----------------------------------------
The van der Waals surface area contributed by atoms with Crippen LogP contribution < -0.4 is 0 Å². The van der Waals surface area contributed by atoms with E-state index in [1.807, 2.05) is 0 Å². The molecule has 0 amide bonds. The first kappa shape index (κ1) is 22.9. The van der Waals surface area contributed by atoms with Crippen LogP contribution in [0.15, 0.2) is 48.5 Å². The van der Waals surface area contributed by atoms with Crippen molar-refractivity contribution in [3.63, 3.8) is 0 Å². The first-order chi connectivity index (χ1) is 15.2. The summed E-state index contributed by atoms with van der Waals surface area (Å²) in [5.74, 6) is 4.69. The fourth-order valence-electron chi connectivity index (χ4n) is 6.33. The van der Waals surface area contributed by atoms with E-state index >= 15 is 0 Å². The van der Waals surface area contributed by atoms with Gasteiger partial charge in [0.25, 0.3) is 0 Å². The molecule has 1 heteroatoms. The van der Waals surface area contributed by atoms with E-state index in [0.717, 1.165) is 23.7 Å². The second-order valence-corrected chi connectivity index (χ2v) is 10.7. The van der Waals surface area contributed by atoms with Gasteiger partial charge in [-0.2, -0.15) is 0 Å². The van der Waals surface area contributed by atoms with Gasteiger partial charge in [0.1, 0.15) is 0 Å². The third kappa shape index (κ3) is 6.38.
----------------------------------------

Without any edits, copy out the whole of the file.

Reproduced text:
The van der Waals surface area contributed by atoms with Crippen LogP contribution < -0.4 is 0 Å². The van der Waals surface area contributed by atoms with E-state index in [1.807, 2.05) is 0 Å². The molecule has 0 amide bonds. The first kappa shape index (κ1) is 22.9. The van der Waals surface area contributed by atoms with Crippen LogP contribution in [0.15, 0.2) is 48.5 Å². The van der Waals surface area contributed by atoms with Crippen molar-refractivity contribution in [3.63, 3.8) is 0 Å². The first-order chi connectivity index (χ1) is 15.2. The summed E-state index contributed by atoms with van der Waals surface area (Å²) in [5.74, 6) is 4.69. The fourth-order valence-electron chi connectivity index (χ4n) is 6.33. The van der Waals surface area contributed by atoms with E-state index >= 15 is 0 Å². The van der Waals surface area contributed by atoms with Gasteiger partial charge in [0.25, 0.3) is 0 Å². The molecule has 1 heteroatoms. The van der Waals surface area contributed by atoms with E-state index in [0.717, 1.165) is 23.7 Å². The second-order valence-corrected chi connectivity index (χ2v) is 10.7. The van der Waals surface area contributed by atoms with Gasteiger partial charge in [-0.2, -0.15) is 0 Å². The van der Waals surface area contributed by atoms with Gasteiger partial charge in [0.1, 0.15) is 0 Å². The third kappa shape index (κ3) is 6.38.